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What Pride Month Means to Service to the Armed Forces Program Manager Riley Swanson

“… Being an authentic human at the end of the day means you can excel in all areas of your life. It is better than being inauthentic.”

Working for an organization like the American Red Cross that supports Diversity, Equity and Inclusion (DEI) means a lot to Regional Program Manager for Service to the Armed Forces and International Services Riley Swanson. She says the mission of the Red Cross is to prevent and alleviate human suffering, which extends to the workplace.

“What people don’t realize is anytime you have to hide who you are, a part of yourself, it does cause you to know these little micro sufferings of not being able to be fully yourself and fully present in the world,” said Riley. “So having an organization that says we see you. We love you. We want to celebrate you. We want to learn more about you. We want to teach others about you and people like you and people different from you is just the most forward-thinking, inclusive way of saying that we see you. That is the most beautiful part that I feel valued, appreciated, and recognized.”

Riley feels comfortable discussing her lifestyle with her co-workers. “It’s not something to be ashamed of or to be afraid of, because the culture here in the Red Cross and how we approach it is to look at it and say we want to include you.”

As a result, Riley can focus more on her job knowing she has the support of her peers. “I mean, being an authentic human at the end of the day means you can excel in all areas of your life. It is better than being inauthentic. If you ever feel like you must hold yourself back, you are holding back more than just one component. It takes a lot of energy. It takes a lot of emotional strain and mental strain trying to remember what you can and cannot say or how to act…It takes that stress and constant worrying off my plate so I can do my job and fully engage with my community, staff, and volunteers.”

Riley also credits her amazing family and supportive community. “I haven’t had to struggle in the same way that a lot of people have.”

Regarding Pride Month, Riley said, “It is more than just sexual orientation. It is about gender identity. It is about who you are and how you are, and that is also a process of evolution. You know, we do not just decide one day to be one thing and then that is how we are for the rest of our lives.”

Coming out at age 15, Riley describes it as a “beautiful growth process” where you “learn a lot about yourself, the people around you and how you can feel supported in that community…It would probably be pretty boring if we were all the same.”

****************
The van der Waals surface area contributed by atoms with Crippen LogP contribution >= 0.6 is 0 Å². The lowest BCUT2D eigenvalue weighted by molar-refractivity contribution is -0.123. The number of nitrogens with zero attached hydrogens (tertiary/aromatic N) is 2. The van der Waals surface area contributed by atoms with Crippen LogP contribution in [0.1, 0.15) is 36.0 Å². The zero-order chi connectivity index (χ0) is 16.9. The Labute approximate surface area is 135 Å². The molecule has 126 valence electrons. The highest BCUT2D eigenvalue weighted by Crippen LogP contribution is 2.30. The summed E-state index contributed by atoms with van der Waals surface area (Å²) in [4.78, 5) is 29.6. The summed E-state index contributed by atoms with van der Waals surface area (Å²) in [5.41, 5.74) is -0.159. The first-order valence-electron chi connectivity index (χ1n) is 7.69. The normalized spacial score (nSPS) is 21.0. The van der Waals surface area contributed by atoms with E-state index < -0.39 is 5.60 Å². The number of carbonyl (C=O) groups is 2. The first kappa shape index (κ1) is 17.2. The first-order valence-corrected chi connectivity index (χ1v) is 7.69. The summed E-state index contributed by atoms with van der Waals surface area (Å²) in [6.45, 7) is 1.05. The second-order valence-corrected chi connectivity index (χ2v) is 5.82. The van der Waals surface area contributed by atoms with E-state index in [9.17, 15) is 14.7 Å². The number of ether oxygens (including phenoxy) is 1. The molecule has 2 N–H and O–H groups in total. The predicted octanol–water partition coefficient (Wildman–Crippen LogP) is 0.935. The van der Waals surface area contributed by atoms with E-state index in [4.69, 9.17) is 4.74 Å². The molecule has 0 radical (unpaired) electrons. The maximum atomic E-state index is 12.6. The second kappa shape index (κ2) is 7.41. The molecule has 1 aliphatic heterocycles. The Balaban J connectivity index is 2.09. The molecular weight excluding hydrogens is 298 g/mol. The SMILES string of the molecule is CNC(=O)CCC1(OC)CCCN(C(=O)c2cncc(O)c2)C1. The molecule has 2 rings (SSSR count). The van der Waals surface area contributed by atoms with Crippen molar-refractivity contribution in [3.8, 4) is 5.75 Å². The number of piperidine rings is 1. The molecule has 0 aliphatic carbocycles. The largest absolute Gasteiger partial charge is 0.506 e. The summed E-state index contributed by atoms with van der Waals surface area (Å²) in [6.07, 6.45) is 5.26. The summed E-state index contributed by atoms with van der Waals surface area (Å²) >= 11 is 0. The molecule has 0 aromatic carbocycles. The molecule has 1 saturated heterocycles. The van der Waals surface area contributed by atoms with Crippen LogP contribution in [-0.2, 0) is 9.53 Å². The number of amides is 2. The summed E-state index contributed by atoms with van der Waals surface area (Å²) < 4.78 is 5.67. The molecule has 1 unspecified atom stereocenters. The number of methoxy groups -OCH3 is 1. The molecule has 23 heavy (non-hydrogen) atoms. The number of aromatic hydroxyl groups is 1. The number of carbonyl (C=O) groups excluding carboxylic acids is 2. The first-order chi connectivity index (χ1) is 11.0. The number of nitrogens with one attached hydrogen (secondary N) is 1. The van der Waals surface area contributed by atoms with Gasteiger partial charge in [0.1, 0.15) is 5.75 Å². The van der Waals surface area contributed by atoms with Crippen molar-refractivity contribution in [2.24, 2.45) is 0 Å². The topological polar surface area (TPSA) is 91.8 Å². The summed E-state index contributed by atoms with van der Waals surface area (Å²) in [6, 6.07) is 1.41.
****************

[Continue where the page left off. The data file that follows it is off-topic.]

Riley understands there are people who do not agree with her lifestyle or would not have picked this life for her, but she says, “Love is love,” adding her lifestyle does not have a negative effect on other people.

“I have seen the different signs and things people say such as, ‘I don’t support gay marriage’ and my favorite comeback is a little bit humorous, but it is like well then, ‘You don’t have to get gay married.’ We are not asking anybody else to become something or do something they are not comfortable with…

“We’re just trying to be our authentic selves and there’s so much love in that and it’s so much to celebrate that my hope for anyone, my comeback to anyone would really just be, you know, I hope someday that you can give yourself grace and understanding to see that we aren’t hurting anybody and you can live your life the way that you want to. Just allow us that same grace and that same respect.”

Riley and her fiancée Paige plan to get married in September. “Sometimes I get frustrated and think how hard it is to say spouse or partner instead of assuming the gender of my partner. But at the end of the day, I feel lucky to have the opportunity to educate people and share,” adding she has always felt safe with her identity and has not been threatened.

“I definitely think Red Cross does a lot for DEI between the training that we have and the PRIDE resource group that we have, which is phenomenal.”

She said any minority group deserves a “day, week or month to celebrate who they are, their culture and their identity.”

This story was originally published on the American Red Cross Arizona and New Mexico Blog.